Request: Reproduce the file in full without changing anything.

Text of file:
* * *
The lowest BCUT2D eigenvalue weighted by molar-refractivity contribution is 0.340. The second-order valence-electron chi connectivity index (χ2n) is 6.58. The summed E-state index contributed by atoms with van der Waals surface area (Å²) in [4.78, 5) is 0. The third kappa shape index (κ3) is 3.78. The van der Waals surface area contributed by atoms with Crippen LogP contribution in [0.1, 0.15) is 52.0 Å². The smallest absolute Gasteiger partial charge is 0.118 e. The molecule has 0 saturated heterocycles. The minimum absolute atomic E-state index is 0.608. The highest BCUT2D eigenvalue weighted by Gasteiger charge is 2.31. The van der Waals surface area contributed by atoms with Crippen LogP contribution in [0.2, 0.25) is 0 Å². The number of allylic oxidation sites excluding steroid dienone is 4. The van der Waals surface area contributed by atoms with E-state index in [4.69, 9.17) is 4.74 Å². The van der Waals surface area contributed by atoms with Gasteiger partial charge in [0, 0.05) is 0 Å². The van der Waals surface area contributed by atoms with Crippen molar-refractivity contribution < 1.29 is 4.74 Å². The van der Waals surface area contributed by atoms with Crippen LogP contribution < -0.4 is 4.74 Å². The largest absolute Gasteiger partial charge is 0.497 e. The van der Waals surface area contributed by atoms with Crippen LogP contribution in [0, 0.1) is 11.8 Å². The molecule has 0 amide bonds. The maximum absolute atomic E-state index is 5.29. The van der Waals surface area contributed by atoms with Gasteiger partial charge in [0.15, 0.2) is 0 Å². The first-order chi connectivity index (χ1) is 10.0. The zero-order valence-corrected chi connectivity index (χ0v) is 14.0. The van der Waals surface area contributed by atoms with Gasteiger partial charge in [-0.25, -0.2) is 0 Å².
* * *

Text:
The lowest BCUT2D eigenvalue weighted by molar-refractivity contribution is 0.340. The second-order valence-electron chi connectivity index (χ2n) is 6.58. The summed E-state index contributed by atoms with van der Waals surface area (Å²) in [4.78, 5) is 0. The third kappa shape index (κ3) is 3.78. The van der Waals surface area contributed by atoms with Crippen LogP contribution in [0.1, 0.15) is 52.0 Å². The smallest absolute Gasteiger partial charge is 0.118 e. The molecule has 0 saturated heterocycles. The minimum absolute atomic E-state index is 0.608. The highest BCUT2D eigenvalue weighted by Gasteiger charge is 2.31. The van der Waals surface area contributed by atoms with Crippen LogP contribution in [0.2, 0.25) is 0 Å². The number of allylic oxidation sites excluding steroid dienone is 4. The van der Waals surface area contributed by atoms with E-state index in [4.69, 9.17) is 4.74 Å². The van der Waals surface area contributed by atoms with Gasteiger partial charge in [0, 0.05) is 0 Å². The van der Waals surface area contributed by atoms with Crippen molar-refractivity contribution < 1.29 is 4.74 Å². The van der Waals surface area contributed by atoms with Crippen LogP contribution < -0.4 is 4.74 Å². The largest absolute Gasteiger partial charge is 0.497 e. The van der Waals surface area contributed by atoms with Crippen LogP contribution in [0, 0.1) is 11.8 Å². The molecule has 0 amide bonds. The maximum absolute atomic E-state index is 5.29. The van der Waals surface area contributed by atoms with Gasteiger partial charge in [0.15, 0.2) is 0 Å². The first-order chi connectivity index (χ1) is 10.0. The zero-order valence-corrected chi connectivity index (χ0v) is 14.0. The van der Waals surface area contributed by atoms with Gasteiger partial charge in [-0.25, -0.2) is 0 Å².